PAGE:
The Crisis before "The Crisis": Violence and Urban Neoliberalization in Athens

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Abstract

Between 1995 and 2007, Greece experienced one of the European Union's highest rates of economic growth. However, a substantial portion of the country's population was partially excluded or had a very unfair share of the material benefits that were linked to that growth. The first victims of exclusion were migrant populations. Between 1991 and 2001, over 600,000 migrants moved to Greece. Due to the political and economic meltdown of socialist countries, but also to the lack of migration control apparatuses in Greece, most of these newcomers migrated without documents. If part of the early migratory flows of the 1990s might be relatively settled today, many of the undocumented or semi-documented migrants who arrived during the 2000s have been living under extreme precariousness for many years. Financial austerity has exacerbated this situation. One indication of the increased institutional and social pressures endured by migrants was the collective hunger strike by three hundred semi-documented migrants in Athens during the winter of 2010-2011. Adapted from the source document.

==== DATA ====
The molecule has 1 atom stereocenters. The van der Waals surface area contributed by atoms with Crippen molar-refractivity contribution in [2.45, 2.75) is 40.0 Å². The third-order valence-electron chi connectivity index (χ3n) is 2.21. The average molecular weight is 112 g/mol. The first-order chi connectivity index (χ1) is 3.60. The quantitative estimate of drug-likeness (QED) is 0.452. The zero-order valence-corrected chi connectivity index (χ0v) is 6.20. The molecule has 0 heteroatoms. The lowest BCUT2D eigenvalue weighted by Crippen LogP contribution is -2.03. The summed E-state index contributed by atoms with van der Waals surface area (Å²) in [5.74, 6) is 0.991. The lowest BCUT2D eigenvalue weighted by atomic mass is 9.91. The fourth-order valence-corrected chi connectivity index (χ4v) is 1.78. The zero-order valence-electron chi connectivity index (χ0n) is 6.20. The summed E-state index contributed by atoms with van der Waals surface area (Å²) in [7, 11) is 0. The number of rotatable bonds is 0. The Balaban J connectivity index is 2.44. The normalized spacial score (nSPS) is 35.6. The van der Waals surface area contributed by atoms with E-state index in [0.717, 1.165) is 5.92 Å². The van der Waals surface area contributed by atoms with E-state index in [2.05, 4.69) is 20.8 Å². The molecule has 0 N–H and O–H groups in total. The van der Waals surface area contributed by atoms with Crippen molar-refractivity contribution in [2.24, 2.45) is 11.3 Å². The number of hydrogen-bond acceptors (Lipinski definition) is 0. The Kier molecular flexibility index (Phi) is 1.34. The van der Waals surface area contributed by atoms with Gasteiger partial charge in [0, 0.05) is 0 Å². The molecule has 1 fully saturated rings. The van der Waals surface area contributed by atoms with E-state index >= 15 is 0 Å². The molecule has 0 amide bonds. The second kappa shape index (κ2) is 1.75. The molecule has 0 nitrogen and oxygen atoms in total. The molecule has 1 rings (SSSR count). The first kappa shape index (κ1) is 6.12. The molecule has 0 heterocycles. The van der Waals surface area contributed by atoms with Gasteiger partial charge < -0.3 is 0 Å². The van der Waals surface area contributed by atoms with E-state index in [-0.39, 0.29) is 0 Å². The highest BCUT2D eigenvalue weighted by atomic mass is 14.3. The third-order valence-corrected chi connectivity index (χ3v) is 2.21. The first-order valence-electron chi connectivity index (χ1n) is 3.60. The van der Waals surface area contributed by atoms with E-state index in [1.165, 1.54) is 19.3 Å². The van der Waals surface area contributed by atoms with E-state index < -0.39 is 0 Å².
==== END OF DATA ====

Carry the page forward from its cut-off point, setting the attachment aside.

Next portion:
Original languageEnglish
Pages (from-to)24-42
Number of pages19
JournalSocial Justice
Volume39
Issue number1
Publication statusPublished - 2013

Keywords

  • *Athens, Greece
  • *Economic Development
  • *Greece
  • *Migrants
  • *Migration
  • *Social Pressure
  • *Socialist Societies
  • *Strikes
  • *Undocumented Immigrants
  • 0826: mass phenomena; social movements
  • article

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